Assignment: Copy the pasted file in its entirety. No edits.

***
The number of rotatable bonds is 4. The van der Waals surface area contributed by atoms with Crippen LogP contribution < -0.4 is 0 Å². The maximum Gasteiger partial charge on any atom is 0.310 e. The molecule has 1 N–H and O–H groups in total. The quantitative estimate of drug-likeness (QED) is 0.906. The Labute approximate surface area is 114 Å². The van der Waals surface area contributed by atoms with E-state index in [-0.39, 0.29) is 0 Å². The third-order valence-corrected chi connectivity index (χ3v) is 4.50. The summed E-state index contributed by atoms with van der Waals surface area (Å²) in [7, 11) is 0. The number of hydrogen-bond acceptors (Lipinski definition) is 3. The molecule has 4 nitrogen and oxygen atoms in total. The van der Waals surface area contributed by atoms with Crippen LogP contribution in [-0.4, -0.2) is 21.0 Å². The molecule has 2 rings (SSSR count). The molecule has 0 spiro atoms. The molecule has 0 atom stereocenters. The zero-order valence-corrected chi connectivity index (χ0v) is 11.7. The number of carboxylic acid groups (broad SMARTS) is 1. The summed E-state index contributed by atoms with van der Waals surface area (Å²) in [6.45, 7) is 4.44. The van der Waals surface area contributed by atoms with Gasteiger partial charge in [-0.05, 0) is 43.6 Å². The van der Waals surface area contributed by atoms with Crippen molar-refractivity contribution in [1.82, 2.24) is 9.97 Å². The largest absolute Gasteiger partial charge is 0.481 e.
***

The number of rotatable bonds is 4. The van der Waals surface area contributed by atoms with Crippen LogP contribution < -0.4 is 0 Å². The maximum Gasteiger partial charge on any atom is 0.310 e. The molecule has 1 N–H and O–H groups in total. The quantitative estimate of drug-likeness (QED) is 0.906. The Labute approximate surface area is 114 Å². The van der Waals surface area contributed by atoms with E-state index in [-0.39, 0.29) is 0 Å². The third-order valence-corrected chi connectivity index (χ3v) is 4.50. The summed E-state index contributed by atoms with van der Waals surface area (Å²) in [7, 11) is 0. The number of hydrogen-bond acceptors (Lipinski definition) is 3. The molecule has 4 nitrogen and oxygen atoms in total. The van der Waals surface area contributed by atoms with Crippen LogP contribution in [-0.4, -0.2) is 21.0 Å². The molecule has 2 rings (SSSR count). The molecule has 0 spiro atoms. The molecule has 0 atom stereocenters. The zero-order valence-corrected chi connectivity index (χ0v) is 11.7. The number of carboxylic acid groups (broad SMARTS) is 1. The summed E-state index contributed by atoms with van der Waals surface area (Å²) in [6.45, 7) is 4.44. The van der Waals surface area contributed by atoms with Gasteiger partial charge in [-0.05, 0) is 43.6 Å². The van der Waals surface area contributed by atoms with Crippen molar-refractivity contribution in [1.82, 2.24) is 9.97 Å². The largest absolute Gasteiger partial charge is 0.481 e.